‘Operation Avalanche’ Is A Quirky, Found Footage Moonshot
Operation Avalanche is a found footage film alleging that the NASA moon landing was faked by two bumbling but amusing CIA agents posing as a documentary crew inside NASA to root out a suspected Russian mole.
After bugging NASA’s phones, they accidentally discover that NASA is four years behind schedule and that NASA is incapable of actually landing on the moon in time to realize President Kennedy’s vision of accomplishing it before the end of the 60s, and certainly not before the Russians get there.
Inspired by Stanley Kubrick — who they determine is not a Russian spy — they film the moon landing using his camera techniques in order to fool even NASA’s mission control (fortunately, the CIA is able to vet the astronauts and pick the ones who are complicit in staying mum about the hoax). The film obviously requires a suspension of disbelief, but it is willingly granted because it’s so fun. Clocking at only 93 minutes, the movie is a streamlined edit that doesn’t drag.
Many of the actors play themselves, artistically transporting themselves back to the 1960s to personally fake the moon landing. Matt Johnson and Owen Williams are in real life doing the same thing: infiltrating actual NASA locations with creatively deceptive intentions.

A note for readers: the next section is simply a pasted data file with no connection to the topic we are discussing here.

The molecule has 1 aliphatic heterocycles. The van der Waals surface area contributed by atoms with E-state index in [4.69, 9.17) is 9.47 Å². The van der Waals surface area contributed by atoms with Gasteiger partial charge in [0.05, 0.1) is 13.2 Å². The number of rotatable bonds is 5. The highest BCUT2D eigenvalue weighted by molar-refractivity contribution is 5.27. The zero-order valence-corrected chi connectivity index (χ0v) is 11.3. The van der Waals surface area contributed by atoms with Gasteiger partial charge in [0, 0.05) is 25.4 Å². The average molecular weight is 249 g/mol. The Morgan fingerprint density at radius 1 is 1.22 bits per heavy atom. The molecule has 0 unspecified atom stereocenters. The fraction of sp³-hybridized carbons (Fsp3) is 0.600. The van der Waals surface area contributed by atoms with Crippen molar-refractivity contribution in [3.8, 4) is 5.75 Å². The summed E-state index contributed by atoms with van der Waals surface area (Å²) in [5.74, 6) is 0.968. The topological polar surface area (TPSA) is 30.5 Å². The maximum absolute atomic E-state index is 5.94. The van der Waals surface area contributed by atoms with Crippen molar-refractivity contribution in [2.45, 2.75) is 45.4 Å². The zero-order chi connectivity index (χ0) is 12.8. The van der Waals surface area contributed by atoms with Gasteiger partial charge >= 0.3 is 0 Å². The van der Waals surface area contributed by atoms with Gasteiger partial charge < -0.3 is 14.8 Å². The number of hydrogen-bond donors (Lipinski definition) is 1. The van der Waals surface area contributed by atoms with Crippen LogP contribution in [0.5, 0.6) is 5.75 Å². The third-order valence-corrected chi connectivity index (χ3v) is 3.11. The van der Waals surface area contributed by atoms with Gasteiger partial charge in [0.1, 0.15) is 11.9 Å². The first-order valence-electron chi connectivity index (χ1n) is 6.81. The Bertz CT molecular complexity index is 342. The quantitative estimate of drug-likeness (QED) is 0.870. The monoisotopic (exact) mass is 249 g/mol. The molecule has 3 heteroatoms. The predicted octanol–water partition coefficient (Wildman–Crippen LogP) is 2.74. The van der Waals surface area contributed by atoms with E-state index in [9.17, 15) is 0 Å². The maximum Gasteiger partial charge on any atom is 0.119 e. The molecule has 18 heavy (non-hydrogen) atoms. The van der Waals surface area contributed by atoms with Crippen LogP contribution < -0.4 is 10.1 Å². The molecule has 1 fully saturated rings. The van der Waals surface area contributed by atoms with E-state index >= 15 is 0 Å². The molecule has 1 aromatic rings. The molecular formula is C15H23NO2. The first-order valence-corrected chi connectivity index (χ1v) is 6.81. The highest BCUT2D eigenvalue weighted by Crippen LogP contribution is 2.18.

Despite the film’s charmingly impressive production value, it’s a low-budget testament to Johnson’s ambition in moviemaking. He is definitely an auteur to pay attention to as his career develops, and this film is an admirable early project in a hopefully long filmography.
Johnson’s recurring faux-documentary film style has generated mixed reviews, but Operation Avalanche is an entertaining throwback to America’s existential space race rivalry with the Soviet Union. It’s certainly a creative, fresh take on the found-footage genre, and it evolves into a CIA thriller of sorts. Filmed in a 60s style, the film takes a little getting used to when the theatre house lights darken, but the costuming, locations, and acting all are joined into a cohesive aesthetic.
Contemptor grade: 9/10